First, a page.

Searching: How psychology explains our need for community


Lily Hieronymus

Our desire to find community is expressed through many different psychological tendencies. Whether that means finding community through love, developing ideas with others, understanding what it means to be alone or forming social connections, these tendencies have impacted our lives and shaped our development in many ways.

Philosopher Friederich Nietzsche once said that, “In loneliness, the lonely one eats himself; in a crowd, the many eat him.” While his delivery is unusually dark, there is no doubt that this sentiment is held by far more than just the father of nihilism. Hidden within the lyrics of unabashedly cheesy love songs and the euphoria at receiving a like on Instagram is an immutable fact: human beings crave belonging to the point that even the notion of being alone can be terrifying.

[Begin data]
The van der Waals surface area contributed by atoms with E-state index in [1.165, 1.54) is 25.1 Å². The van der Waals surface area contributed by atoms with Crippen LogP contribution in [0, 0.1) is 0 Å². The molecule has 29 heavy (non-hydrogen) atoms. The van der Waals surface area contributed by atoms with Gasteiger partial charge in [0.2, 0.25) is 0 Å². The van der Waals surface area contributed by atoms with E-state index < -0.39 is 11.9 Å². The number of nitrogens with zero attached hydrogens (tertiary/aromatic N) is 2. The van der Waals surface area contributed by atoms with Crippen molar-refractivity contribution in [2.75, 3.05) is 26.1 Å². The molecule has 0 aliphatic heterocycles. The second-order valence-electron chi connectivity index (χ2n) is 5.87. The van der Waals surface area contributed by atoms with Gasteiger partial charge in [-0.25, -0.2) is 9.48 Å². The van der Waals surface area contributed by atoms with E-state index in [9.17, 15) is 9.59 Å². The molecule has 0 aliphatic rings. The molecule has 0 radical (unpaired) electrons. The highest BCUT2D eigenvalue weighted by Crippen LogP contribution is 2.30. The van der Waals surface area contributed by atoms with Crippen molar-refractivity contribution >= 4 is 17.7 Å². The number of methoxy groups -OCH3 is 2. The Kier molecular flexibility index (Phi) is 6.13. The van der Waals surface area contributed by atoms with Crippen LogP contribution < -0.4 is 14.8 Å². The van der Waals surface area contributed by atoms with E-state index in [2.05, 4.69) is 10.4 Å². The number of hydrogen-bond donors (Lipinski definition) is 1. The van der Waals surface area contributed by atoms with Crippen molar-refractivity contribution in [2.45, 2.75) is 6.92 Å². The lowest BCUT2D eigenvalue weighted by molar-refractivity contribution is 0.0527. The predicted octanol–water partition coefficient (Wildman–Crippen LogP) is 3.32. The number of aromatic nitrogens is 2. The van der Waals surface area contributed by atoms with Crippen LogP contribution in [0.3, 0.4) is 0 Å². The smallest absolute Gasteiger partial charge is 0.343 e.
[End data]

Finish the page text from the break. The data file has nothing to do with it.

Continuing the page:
The Proof

Far from being an inexplicable phenomenon, research in the field of social psychology suggests that this desire for connection and community is hardwired into the human brain.

“When…you [see] the love of your life or have a great conversation with a best friend, [that] activates areas in your brain that are pleasure pathways,” explained Laura Brandt, LHS psychology teacher. “We seek that connection over and over and over again.”

A report from Harriet Over of the New York University psychology department revealed that this desire for connection begins surprisingly early in life. In fact, infants as young as eight weeks old will smile at and engage in proto-conversations with strangers in a laboratory setting with the goal of prolonging interaction.